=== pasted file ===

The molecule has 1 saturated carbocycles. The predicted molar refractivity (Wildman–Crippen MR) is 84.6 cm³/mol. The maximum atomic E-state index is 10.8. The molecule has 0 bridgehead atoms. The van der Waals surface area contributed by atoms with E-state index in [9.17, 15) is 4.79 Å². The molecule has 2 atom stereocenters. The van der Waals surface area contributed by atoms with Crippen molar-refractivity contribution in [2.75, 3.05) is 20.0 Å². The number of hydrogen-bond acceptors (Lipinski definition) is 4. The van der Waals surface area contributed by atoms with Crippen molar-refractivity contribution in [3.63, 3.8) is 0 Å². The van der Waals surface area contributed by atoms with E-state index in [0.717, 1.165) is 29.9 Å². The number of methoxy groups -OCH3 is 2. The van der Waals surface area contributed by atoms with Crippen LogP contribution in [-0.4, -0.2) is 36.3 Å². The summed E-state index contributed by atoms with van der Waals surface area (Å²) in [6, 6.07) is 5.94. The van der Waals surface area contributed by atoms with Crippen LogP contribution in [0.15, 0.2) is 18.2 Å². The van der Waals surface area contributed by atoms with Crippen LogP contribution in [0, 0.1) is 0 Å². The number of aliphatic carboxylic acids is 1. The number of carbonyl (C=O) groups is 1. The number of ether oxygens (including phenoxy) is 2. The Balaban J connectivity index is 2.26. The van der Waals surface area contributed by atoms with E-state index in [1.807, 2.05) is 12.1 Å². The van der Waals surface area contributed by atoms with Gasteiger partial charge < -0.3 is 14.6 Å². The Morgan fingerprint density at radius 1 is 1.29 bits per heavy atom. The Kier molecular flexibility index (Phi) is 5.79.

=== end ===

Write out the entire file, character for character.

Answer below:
The molecule has 1 saturated carbocycles. The predicted molar refractivity (Wildman–Crippen MR) is 84.6 cm³/mol. The maximum atomic E-state index is 10.8. The molecule has 0 bridgehead atoms. The van der Waals surface area contributed by atoms with E-state index in [9.17, 15) is 4.79 Å². The molecule has 2 atom stereocenters. The van der Waals surface area contributed by atoms with Crippen molar-refractivity contribution in [2.75, 3.05) is 20.0 Å². The number of hydrogen-bond acceptors (Lipinski definition) is 4. The van der Waals surface area contributed by atoms with Crippen molar-refractivity contribution in [3.63, 3.8) is 0 Å². The van der Waals surface area contributed by atoms with E-state index in [0.717, 1.165) is 29.9 Å². The number of methoxy groups -OCH3 is 2. The van der Waals surface area contributed by atoms with Crippen LogP contribution in [-0.4, -0.2) is 36.3 Å². The summed E-state index contributed by atoms with van der Waals surface area (Å²) in [6, 6.07) is 5.94. The van der Waals surface area contributed by atoms with Crippen LogP contribution in [0.15, 0.2) is 18.2 Å². The van der Waals surface area contributed by atoms with Crippen LogP contribution in [0, 0.1) is 0 Å². The number of aliphatic carboxylic acids is 1. The number of carbonyl (C=O) groups is 1. The number of ether oxygens (including phenoxy) is 2. The Balaban J connectivity index is 2.26. The van der Waals surface area contributed by atoms with E-state index in [1.807, 2.05) is 12.1 Å². The van der Waals surface area contributed by atoms with Gasteiger partial charge < -0.3 is 14.6 Å². The Morgan fingerprint density at radius 1 is 1.29 bits per heavy atom. The Kier molecular flexibility index (Phi) is 5.79.